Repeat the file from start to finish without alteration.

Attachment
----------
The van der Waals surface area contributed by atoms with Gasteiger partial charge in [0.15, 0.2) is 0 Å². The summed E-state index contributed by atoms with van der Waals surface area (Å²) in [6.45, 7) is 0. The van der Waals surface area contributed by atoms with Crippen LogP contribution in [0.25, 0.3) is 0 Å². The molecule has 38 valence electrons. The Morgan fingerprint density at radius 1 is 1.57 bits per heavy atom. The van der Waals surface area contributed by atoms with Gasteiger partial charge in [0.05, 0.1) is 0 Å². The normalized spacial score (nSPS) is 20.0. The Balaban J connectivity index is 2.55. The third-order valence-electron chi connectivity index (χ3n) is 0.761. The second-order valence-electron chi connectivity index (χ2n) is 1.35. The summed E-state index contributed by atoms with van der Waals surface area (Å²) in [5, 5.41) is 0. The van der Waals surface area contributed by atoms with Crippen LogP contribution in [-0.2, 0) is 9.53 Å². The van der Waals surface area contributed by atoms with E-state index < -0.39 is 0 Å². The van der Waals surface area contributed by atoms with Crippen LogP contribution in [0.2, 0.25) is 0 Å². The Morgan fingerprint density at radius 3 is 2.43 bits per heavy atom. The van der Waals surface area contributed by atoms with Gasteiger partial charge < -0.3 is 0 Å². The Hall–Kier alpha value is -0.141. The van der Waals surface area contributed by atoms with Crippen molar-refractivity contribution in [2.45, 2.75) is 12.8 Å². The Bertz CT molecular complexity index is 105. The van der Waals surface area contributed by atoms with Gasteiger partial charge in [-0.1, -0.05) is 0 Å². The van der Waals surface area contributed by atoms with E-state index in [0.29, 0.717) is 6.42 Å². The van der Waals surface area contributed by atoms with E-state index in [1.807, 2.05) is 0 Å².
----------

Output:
The van der Waals surface area contributed by atoms with Gasteiger partial charge in [0.15, 0.2) is 0 Å². The summed E-state index contributed by atoms with van der Waals surface area (Å²) in [6.45, 7) is 0. The van der Waals surface area contributed by atoms with Crippen LogP contribution in [0.25, 0.3) is 0 Å². The molecule has 38 valence electrons. The Morgan fingerprint density at radius 1 is 1.57 bits per heavy atom. The van der Waals surface area contributed by atoms with Gasteiger partial charge in [0.05, 0.1) is 0 Å². The normalized spacial score (nSPS) is 20.0. The Balaban J connectivity index is 2.55. The third-order valence-electron chi connectivity index (χ3n) is 0.761. The second-order valence-electron chi connectivity index (χ2n) is 1.35. The summed E-state index contributed by atoms with van der Waals surface area (Å²) in [5, 5.41) is 0. The van der Waals surface area contributed by atoms with Crippen LogP contribution in [-0.2, 0) is 9.53 Å². The van der Waals surface area contributed by atoms with E-state index < -0.39 is 0 Å². The van der Waals surface area contributed by atoms with Crippen LogP contribution in [0.2, 0.25) is 0 Å². The Morgan fingerprint density at radius 3 is 2.43 bits per heavy atom. The van der Waals surface area contributed by atoms with Gasteiger partial charge < -0.3 is 0 Å². The Hall–Kier alpha value is -0.141. The van der Waals surface area contributed by atoms with Crippen molar-refractivity contribution in [2.45, 2.75) is 12.8 Å². The Bertz CT molecular complexity index is 105. The van der Waals surface area contributed by atoms with Gasteiger partial charge in [-0.1, -0.05) is 0 Å². The van der Waals surface area contributed by atoms with E-state index in [0.29, 0.717) is 6.42 Å². The van der Waals surface area contributed by atoms with E-state index in [1.807, 2.05) is 0 Å².